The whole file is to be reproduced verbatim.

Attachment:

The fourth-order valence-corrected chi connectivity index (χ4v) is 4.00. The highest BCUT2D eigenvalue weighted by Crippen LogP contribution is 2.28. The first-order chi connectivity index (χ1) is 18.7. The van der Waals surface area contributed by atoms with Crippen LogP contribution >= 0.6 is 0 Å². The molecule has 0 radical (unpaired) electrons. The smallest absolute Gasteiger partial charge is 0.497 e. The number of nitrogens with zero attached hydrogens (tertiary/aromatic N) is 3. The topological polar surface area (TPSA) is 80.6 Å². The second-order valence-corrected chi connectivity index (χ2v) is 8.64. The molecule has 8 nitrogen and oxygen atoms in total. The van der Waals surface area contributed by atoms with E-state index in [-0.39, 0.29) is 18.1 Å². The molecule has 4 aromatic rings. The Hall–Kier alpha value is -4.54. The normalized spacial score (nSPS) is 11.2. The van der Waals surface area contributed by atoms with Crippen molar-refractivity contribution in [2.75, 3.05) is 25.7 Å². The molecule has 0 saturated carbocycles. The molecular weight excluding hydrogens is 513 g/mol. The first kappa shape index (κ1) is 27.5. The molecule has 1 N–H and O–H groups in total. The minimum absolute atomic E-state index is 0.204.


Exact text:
The fourth-order valence-corrected chi connectivity index (χ4v) is 4.00. The highest BCUT2D eigenvalue weighted by Crippen LogP contribution is 2.28. The first-order chi connectivity index (χ1) is 18.7. The van der Waals surface area contributed by atoms with Crippen LogP contribution >= 0.6 is 0 Å². The molecule has 0 radical (unpaired) electrons. The smallest absolute Gasteiger partial charge is 0.497 e. The number of nitrogens with zero attached hydrogens (tertiary/aromatic N) is 3. The topological polar surface area (TPSA) is 80.6 Å². The second-order valence-corrected chi connectivity index (χ2v) is 8.64. The molecule has 8 nitrogen and oxygen atoms in total. The van der Waals surface area contributed by atoms with E-state index in [-0.39, 0.29) is 18.1 Å². The molecule has 4 aromatic rings. The Hall–Kier alpha value is -4.54. The normalized spacial score (nSPS) is 11.2. The van der Waals surface area contributed by atoms with Crippen molar-refractivity contribution in [2.75, 3.05) is 25.7 Å². The molecule has 0 saturated carbocycles. The molecular weight excluding hydrogens is 513 g/mol. The first kappa shape index (κ1) is 27.5. The molecule has 1 N–H and O–H groups in total. The minimum absolute atomic E-state index is 0.204.